[Haskell-cafe] optimising for vector units

MR K P SCHUPKE k.schupke at imperial.ac.uk
Wed Jul 28 04:47:47 EDT 2004

>That was me.  I think you're underestimating the cost of starting
>threads even in this very lightweight world.

Maybe... Perhaps haskell could be made to resemble dataflow instructions
more... If when a computation completes we insert the result directly
into the data structure which represents function, we can infact pick any
function for execution with _no_ overhead. (In a true dataflow system any
instruction from any thread can be executed with no overhead)

The point it at any time we have N functions ready for execution (a function
is ready for execution when all its arguments are ready)... we can pick and
execute any (or all of these if enough execution units are ready) of these.

The suggestion I guess is to only use instructions that get their arguments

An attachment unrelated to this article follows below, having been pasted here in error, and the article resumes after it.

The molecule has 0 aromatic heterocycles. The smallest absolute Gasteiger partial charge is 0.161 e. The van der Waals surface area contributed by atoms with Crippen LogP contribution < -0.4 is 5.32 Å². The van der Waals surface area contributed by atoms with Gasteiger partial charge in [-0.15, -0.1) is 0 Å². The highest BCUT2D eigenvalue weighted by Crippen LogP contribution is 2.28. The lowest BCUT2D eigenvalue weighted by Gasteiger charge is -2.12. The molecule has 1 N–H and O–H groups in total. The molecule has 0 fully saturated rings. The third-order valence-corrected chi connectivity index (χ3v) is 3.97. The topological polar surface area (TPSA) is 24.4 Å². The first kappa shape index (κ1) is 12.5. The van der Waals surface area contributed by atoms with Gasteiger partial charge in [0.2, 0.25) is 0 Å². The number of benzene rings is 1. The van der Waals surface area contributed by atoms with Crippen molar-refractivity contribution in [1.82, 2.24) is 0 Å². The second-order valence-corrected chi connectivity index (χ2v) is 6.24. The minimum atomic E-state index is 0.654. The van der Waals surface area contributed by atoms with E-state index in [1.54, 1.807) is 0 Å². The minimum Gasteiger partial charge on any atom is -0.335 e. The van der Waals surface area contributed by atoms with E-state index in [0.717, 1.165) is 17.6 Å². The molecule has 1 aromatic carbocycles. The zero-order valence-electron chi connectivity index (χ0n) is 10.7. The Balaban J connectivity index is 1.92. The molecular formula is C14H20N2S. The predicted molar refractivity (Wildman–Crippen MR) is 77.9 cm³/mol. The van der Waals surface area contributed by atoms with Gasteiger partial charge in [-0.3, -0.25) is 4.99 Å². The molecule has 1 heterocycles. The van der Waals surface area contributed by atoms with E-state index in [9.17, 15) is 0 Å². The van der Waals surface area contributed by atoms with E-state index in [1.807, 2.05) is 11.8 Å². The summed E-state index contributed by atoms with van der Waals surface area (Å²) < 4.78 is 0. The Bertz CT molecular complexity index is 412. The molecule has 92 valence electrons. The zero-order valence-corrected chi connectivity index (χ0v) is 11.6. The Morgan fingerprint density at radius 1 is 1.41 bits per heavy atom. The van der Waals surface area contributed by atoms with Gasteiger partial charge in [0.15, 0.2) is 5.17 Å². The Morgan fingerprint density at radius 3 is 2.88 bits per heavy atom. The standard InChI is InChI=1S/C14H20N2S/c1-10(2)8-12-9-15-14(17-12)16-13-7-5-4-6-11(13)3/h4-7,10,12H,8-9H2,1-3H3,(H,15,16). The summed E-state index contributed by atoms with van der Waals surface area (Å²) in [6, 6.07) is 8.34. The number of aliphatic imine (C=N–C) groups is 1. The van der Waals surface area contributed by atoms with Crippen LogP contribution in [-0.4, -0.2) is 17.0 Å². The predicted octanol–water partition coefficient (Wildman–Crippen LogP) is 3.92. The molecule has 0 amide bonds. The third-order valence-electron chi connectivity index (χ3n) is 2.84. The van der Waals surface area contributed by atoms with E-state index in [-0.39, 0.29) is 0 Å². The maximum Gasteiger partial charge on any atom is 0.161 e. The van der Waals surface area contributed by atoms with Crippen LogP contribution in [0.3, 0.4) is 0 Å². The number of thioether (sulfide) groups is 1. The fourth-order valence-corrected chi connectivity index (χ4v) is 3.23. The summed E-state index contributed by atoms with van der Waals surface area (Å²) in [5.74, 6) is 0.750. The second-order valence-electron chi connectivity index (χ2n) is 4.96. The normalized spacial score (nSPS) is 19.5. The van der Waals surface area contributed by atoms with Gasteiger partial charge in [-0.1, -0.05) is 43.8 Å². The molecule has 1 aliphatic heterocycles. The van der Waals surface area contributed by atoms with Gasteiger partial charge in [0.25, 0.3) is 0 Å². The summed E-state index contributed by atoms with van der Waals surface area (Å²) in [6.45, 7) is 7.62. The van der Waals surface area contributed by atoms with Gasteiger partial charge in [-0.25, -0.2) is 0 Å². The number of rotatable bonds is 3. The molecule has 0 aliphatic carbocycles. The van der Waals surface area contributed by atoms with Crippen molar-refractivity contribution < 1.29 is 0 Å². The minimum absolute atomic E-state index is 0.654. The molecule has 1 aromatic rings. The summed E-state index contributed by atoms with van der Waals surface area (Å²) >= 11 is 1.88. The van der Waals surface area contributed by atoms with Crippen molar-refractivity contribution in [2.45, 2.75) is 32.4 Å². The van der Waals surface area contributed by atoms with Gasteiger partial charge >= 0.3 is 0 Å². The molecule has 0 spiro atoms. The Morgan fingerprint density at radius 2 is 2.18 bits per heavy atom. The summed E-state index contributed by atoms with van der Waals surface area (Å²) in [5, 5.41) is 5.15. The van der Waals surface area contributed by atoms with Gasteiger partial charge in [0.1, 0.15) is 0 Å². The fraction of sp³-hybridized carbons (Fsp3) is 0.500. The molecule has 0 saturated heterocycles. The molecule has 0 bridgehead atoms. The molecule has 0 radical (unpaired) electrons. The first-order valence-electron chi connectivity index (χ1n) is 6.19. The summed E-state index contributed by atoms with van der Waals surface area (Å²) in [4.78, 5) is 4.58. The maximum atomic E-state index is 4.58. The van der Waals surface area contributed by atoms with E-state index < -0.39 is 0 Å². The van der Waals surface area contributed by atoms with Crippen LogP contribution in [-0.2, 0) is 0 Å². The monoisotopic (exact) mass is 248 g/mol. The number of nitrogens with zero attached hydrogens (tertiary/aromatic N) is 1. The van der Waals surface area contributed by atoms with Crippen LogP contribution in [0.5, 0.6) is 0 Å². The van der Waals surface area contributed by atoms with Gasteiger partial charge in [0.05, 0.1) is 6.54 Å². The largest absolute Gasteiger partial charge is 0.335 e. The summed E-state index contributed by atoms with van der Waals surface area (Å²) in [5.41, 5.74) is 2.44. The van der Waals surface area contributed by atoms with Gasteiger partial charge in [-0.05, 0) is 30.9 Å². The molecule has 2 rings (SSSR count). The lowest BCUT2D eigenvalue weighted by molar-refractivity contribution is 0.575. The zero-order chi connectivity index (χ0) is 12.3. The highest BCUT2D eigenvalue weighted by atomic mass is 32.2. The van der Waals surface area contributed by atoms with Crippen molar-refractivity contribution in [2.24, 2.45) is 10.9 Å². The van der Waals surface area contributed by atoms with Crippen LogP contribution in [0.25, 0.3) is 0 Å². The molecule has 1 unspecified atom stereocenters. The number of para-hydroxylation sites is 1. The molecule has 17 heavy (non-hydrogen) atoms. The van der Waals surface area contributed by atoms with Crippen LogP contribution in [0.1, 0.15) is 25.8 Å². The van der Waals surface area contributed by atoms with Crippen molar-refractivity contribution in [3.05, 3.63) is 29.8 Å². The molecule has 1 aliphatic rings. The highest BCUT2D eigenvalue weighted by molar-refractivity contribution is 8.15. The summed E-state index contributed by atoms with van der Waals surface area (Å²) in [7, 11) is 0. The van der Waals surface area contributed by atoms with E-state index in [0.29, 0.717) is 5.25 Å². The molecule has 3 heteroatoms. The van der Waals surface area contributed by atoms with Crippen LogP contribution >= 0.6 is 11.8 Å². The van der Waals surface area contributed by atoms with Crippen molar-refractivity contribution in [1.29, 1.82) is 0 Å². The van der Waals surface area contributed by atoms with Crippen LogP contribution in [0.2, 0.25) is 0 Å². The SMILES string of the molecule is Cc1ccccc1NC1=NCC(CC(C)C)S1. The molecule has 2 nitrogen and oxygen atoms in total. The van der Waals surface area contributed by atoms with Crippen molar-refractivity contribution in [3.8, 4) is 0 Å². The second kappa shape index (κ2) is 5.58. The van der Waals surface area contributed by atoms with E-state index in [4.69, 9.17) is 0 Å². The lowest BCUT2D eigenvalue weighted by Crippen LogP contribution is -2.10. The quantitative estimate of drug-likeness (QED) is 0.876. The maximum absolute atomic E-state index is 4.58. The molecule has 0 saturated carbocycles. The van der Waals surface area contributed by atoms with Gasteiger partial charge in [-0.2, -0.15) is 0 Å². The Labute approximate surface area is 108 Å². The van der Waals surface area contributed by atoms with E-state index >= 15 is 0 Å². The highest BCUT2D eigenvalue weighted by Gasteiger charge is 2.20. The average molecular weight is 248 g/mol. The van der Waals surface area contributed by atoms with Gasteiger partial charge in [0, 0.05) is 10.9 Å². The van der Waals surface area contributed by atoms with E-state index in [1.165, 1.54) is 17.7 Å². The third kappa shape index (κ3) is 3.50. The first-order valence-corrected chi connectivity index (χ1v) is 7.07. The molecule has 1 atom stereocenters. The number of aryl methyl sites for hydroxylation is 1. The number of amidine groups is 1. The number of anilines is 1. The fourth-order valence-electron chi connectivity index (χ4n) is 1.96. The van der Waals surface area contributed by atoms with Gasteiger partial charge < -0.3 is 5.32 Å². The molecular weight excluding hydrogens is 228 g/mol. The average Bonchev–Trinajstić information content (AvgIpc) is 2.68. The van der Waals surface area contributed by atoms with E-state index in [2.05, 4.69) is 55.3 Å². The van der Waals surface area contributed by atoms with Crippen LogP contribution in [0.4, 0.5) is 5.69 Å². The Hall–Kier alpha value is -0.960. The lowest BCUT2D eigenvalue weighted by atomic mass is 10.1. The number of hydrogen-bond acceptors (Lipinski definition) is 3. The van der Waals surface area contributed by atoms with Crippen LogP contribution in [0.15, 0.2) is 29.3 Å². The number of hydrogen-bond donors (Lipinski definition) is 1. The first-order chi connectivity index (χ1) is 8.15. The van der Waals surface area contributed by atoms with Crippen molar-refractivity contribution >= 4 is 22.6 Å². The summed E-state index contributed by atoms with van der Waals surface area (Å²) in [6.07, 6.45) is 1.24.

from main memory. This way any instruction can be sequenced with no overhead
on any CPU. With modern on-die core-speed caches this can be almost as fast
a registers (with good cache access patterns) ... Note that I am only suggesting
interleaving instructions at the function level, so registers can be used within
functions... of course as things get more and more parallel we may see
hardware with no registers, just pipelined high speed cache access. (The 
hardware may well use registers to pre-fetch cache values, but that can
be made transparent to the software)...

Hardware manufacturers have hit the limit for pure sequential execution speed,
so more parallelism is the only way forward (see Intels revised roadmap, they
abandoned the pentium 4 and 5 and have focused on an updated _low_power_
pentium 3M, and are planning multi core versions for more speed).

C and other imperitive languages focus toom
much on  the how and not the what to be easy to use in such multi-cpu
environments... A language with abstracts and hides the parallelism could
well take off in a big way.


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